Whorebivore: Bring Your Own Balsamic

Written by Walmsley Apricot on . Posted in Eat & Drink, Posts.


Il Passatore

14 Bushwick Ave. (betw. Metropolitan Ave. & Devoe St.)

718-963-3100



I was seated at a long table at Il Passatore at a birthday party for a charming little package of a lady who was turning 28 but looked half that. The trattoria—with brick walls, pressed-tin-ceilings and no liquor license yet—was also tiny. In Italian country-style, however, the dinner portions were not and the room was a warm refuge from truly nasty weather outside.

Two gentlemen from Emilia-Romagna, a region abutting Tuscany, opened Passatore a little more than a month ago, and named it after a famous local scoundrel-cum-Robin Hood figure from the 1800s.



One wonders if, at the time when this bandit mounted the stage at the Teatro Verdi bearing arms and demanding the audiences’ valuables, he could have possibly conceived that this act and other mayhem would cause his mug to grace menus one day in a faraway land. It goes to show: It’s hard to know which deeds will bring one lasting fame.



As part of Passatore’s Northern Italian fare it offers two unusual-for-Brooklyn (but somewhat similar) primis using thin, tortilla-like bleached-flour flatbread. The Piadina Formaggio e Reculo ($6) was two layers of hot charcoal-heated flatbread sandwiching mixed fresh arugula and soft, white stracchino cheese. The Crescione al Pomodoro e Mozzarella ($7) uses the same type of flatbread but in this case the tomato and cheese is baked inside. For perhaps more familiar points of comparison, the difference between theses two dishes is that of the taco and the pupusa.



The piadina was enjoyable in its freshness and greenness but a bit dry, what with just dough, leaves and cheese. It could have worked nicely with a drizzle of balsamic reduction. The cresicione did not have that problem and it was a solid pizza replacement.



The Rucula con Pere e Parmigiano ($6) salad was an interesting countering of textures with its alternating pear and parmesan slices, but the creamy lemon dressing on top seemed an intruder. Again, I would have preferred balsamic (I could have had the most amazing meal at this place had they said BYO balsamic as they did with the wine).



The other people at my table raved about the Gnocchi Burro e Salvia ($8), which weren’t really gnocchi at all but were rather gnudi, or little flour dumplings—in this case, with spinach and ricotta—that don’t involve potato at all. They were light and soft and they sat in, but did not soak up, the butter and sage sauce.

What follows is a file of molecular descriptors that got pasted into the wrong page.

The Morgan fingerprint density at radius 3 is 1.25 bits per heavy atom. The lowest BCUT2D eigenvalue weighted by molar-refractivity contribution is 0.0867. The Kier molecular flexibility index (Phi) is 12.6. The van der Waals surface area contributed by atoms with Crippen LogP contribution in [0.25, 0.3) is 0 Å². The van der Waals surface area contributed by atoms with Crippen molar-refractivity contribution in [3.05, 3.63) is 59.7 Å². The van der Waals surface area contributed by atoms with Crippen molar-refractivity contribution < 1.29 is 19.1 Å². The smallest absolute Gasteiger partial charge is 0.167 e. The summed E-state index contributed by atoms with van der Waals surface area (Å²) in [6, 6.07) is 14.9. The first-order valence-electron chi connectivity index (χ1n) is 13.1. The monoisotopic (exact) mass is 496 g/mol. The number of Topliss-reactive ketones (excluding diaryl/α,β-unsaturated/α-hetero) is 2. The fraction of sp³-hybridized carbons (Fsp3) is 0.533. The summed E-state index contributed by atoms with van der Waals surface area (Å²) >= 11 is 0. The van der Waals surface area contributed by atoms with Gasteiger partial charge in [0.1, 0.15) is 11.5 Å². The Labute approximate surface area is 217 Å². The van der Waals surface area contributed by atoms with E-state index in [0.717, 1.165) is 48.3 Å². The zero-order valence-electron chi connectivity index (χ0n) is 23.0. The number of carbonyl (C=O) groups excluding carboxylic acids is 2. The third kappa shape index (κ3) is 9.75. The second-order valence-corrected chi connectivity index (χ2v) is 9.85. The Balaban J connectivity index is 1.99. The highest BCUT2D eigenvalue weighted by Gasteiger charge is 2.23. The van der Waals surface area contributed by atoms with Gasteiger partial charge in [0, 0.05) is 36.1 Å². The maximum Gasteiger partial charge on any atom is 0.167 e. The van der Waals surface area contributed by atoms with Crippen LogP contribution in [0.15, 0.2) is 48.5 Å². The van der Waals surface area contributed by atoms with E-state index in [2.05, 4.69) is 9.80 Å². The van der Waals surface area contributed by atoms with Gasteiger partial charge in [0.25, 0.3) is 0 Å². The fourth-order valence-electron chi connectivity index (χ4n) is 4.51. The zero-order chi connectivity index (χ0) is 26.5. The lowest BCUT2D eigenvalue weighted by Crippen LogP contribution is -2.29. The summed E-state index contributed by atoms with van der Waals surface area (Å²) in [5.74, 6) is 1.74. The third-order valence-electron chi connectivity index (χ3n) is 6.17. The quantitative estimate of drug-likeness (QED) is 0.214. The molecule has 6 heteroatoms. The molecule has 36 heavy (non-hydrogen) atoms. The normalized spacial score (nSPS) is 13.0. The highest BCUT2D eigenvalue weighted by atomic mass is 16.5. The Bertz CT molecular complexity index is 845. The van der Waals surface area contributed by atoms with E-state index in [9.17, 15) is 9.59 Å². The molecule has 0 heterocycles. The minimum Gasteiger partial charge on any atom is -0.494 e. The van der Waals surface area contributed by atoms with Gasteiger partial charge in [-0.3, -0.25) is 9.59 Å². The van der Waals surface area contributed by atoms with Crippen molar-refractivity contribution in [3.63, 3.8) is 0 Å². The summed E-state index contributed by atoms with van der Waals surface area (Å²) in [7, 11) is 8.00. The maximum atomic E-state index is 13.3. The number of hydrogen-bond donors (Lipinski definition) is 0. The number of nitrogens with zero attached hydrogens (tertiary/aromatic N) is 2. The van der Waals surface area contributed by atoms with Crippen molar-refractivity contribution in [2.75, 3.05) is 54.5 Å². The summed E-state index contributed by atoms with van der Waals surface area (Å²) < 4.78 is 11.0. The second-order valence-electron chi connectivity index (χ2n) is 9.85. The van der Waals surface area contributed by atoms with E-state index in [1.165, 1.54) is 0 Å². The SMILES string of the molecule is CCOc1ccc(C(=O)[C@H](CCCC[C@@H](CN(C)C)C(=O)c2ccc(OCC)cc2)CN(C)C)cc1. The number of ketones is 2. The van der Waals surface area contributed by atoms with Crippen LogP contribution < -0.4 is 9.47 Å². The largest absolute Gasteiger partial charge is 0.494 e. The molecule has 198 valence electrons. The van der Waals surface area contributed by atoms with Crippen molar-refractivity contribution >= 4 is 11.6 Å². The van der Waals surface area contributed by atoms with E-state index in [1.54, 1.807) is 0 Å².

The Lasagna Vegetariana ($8) came as a small square of red and white layers, and was refreshingly made with lots of vegetables including broccoli, carrots, asparagus and also a real béchamel instead of cheese. I hate it when lasagna becomes a highrise of starch and dairy, and the architect here showed a much subtler and finer composition of textures and flavors than that.



Seated across from me was the fellow Whorebivore whom we all call Papa Fagiole, and everyone’s favorite redhead, Kitty Jones (they just got engaged). He is an avid meateater who has cured his own bacon. She, on the other hand, has been a vegetarian for most her life.



And so their conversation confused us.



“Your chicken looks dry,” said Kitty.



“How do you know?” said Papa.



“They should have brined it first and baked it further from the flame,” she said.



“But you haven’t eaten meat in almost 20 years. You won’t even wash dishes that have touched the stuff,” said Papa.



“Doesn’t matter. I know dry chicken when I see it,” said Kitty.



Perhaps we humans naturally possess the ability to sense qualities in meat just from years of sucking our wounds and biting our lips and putting each others bodies into our mouths.



The exchange between Papa and Kitty also made me wonder what vegetarians think when they sniff that amazing come-hither aroma that is like a siren call of smells beckoning from the rotisserie racks of places like El Malecon on 175th and Broadway. Or what they think when they walk into someone’s home who has been warming pot roast and leeks in a slow cooker. Does it not make them hungry, too? Yes, I think, it does.



But why would it? And what implications does this seemingly natural appeal have for the morality of meateating?

Then again, how delicious is antifreeze? Enough to kill someone.

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